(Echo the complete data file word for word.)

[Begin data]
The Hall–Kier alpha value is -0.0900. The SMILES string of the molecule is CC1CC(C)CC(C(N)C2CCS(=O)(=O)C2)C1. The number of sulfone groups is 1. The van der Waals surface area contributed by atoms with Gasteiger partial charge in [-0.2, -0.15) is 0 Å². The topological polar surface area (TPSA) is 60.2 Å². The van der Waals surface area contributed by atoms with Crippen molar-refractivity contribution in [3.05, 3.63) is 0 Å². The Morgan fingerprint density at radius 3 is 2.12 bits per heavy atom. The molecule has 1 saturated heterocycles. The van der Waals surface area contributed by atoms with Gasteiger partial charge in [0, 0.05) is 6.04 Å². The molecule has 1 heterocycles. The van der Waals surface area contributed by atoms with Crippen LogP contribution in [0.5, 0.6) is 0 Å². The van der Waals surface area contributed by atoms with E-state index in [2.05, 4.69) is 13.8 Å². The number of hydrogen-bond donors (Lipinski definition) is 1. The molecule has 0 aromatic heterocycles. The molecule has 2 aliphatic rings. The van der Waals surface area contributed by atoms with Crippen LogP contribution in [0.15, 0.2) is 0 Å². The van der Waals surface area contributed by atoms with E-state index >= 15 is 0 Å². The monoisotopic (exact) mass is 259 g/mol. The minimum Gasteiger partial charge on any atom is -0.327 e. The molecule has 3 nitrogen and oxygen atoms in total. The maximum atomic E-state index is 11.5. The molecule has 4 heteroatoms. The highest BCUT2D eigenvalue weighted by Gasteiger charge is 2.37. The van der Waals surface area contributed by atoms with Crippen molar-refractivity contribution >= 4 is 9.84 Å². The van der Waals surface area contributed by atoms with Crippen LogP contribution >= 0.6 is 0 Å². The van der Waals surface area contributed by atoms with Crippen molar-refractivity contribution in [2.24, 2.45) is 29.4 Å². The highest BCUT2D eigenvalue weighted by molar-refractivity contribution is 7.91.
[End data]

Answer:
The Hall–Kier alpha value is -0.0900. The SMILES string of the molecule is CC1CC(C)CC(C(N)C2CCS(=O)(=O)C2)C1. The number of sulfone groups is 1. The van der Waals surface area contributed by atoms with Gasteiger partial charge in [-0.2, -0.15) is 0 Å². The topological polar surface area (TPSA) is 60.2 Å². The van der Waals surface area contributed by atoms with Crippen molar-refractivity contribution in [3.05, 3.63) is 0 Å². The Morgan fingerprint density at radius 3 is 2.12 bits per heavy atom. The molecule has 1 saturated heterocycles. The van der Waals surface area contributed by atoms with Gasteiger partial charge in [0, 0.05) is 6.04 Å². The molecule has 1 heterocycles. The van der Waals surface area contributed by atoms with Crippen LogP contribution in [0.5, 0.6) is 0 Å². The van der Waals surface area contributed by atoms with E-state index in [2.05, 4.69) is 13.8 Å². The number of hydrogen-bond donors (Lipinski definition) is 1. The molecule has 0 aromatic heterocycles. The molecule has 2 aliphatic rings. The van der Waals surface area contributed by atoms with Crippen LogP contribution in [0.15, 0.2) is 0 Å². The van der Waals surface area contributed by atoms with E-state index >= 15 is 0 Å². The monoisotopic (exact) mass is 259 g/mol. The minimum Gasteiger partial charge on any atom is -0.327 e. The molecule has 3 nitrogen and oxygen atoms in total. The maximum atomic E-state index is 11.5. The molecule has 4 heteroatoms. The highest BCUT2D eigenvalue weighted by Gasteiger charge is 2.37. The van der Waals surface area contributed by atoms with Crippen molar-refractivity contribution >= 4 is 9.84 Å². The van der Waals surface area contributed by atoms with Crippen LogP contribution >= 0.6 is 0 Å². The van der Waals surface area contributed by atoms with Crippen molar-refractivity contribution in [2.24, 2.45) is 29.4 Å². The highest BCUT2D eigenvalue weighted by molar-refractivity contribution is 7.91.